The Philippines’ new licensing regime for online cockfight betting, known as e-sabong, is gathering momentum – too much momentum for the liking of some lawmakers.
The county’s gaming regulator, PAGCOR, began handing out licenses in May. That’s after the legislature passed a bill in November 2020 that sought to drag the blood sport clucking and slashing into the digital age by regulating and taxing it.
Now, lawmakers have begun to award legislative franchises to operators. These are 25-year permits that include things like live broadcast and betting rights. But critics say this legislation is being railroaded without adequate scrutiny.
The first such franchise was overwhelmingly approved by lawmakers last week for a company called Lucky 8 Star Quest Inc. The second, for Visayas Cockers Club Inc., went before the House this week but not without a fierce backlash from the small minority of politicians opposed to e-sabong.
Deputy Speaker Bro. Eddie Villanueva and former speaker Alan Peter Cayetano noted the Lucky 8 bill had been fast-tracked from committee to approval on its second reading all within the space of a day.
“It is imperative that there will be an opportunity to deliberate on this measure and it will not be railroaded,” Cayetano said, as reported by Business Mirror.
The two lawmakers are concerned about the social impact of e-sabong on the public because of the game’s “addictive allure.”
Given the risks of increasing accessibility to all kinds of persons, including minors, and a high chance of being addicted to it, should not our consciences be troubled if we allow and even encourage e-sabong to thrive in our country under our watch?” asked Villanueva.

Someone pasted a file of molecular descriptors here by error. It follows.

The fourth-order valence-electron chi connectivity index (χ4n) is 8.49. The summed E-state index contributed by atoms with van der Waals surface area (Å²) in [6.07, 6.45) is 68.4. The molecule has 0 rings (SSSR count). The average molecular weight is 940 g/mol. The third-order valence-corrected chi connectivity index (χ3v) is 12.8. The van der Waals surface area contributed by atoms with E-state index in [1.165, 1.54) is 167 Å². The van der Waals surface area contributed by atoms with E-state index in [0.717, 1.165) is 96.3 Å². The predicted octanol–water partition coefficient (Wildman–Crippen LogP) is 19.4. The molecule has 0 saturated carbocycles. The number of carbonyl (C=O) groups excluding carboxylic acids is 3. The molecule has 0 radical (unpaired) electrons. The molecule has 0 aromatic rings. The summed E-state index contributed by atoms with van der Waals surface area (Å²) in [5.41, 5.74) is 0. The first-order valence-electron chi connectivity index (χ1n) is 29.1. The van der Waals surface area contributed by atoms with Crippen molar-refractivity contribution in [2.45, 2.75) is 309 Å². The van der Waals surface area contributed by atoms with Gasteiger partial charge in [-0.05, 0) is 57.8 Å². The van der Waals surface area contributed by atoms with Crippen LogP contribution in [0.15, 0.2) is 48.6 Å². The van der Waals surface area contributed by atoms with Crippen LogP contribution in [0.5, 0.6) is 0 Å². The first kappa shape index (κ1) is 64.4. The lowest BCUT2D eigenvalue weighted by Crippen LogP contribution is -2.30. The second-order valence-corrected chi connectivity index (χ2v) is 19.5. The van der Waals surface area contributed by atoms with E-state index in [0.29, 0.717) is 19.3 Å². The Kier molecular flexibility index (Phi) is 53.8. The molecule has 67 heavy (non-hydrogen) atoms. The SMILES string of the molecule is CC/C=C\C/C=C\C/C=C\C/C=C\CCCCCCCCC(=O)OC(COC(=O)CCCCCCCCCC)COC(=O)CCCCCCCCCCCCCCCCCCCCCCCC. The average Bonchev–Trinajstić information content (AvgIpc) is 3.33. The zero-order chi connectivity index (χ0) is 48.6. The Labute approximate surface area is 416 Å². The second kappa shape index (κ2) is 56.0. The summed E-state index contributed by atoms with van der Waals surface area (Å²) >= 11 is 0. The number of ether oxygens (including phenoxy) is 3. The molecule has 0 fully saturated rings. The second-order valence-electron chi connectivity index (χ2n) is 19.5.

The issue of animal cruelty, it seems, was not even part of the conversation. Cockfights involve spectators placing bets while birds fight to the death with hooked razors attached to their talons. The birds are often injected with steroids to increase their fighting potential.
Banned in most jurisdictions around the world, cockfighting is a cultural tradition in the Philippines. The industry is believed to be worth US$1 billion per year.
E-sabong is around a decade old but it has exploded in popularity at a time when cockfighting has been banned as a live spectator sport because of the coronavirus pandemic. That includes the World Slasher Cup, which is normally held every year at the Smart Araneta Coliseum in Quezon City and is billed as “the Olympics of cockfighting.”
Meanwhile, the pandemic has left the cash-strapped government eager for new revenue streams. E-sabong previously existed in a legally gray area. But by regulating it, the government hopes to boost its coffers while eradicating the underground bouts that have helped the virus to spread.
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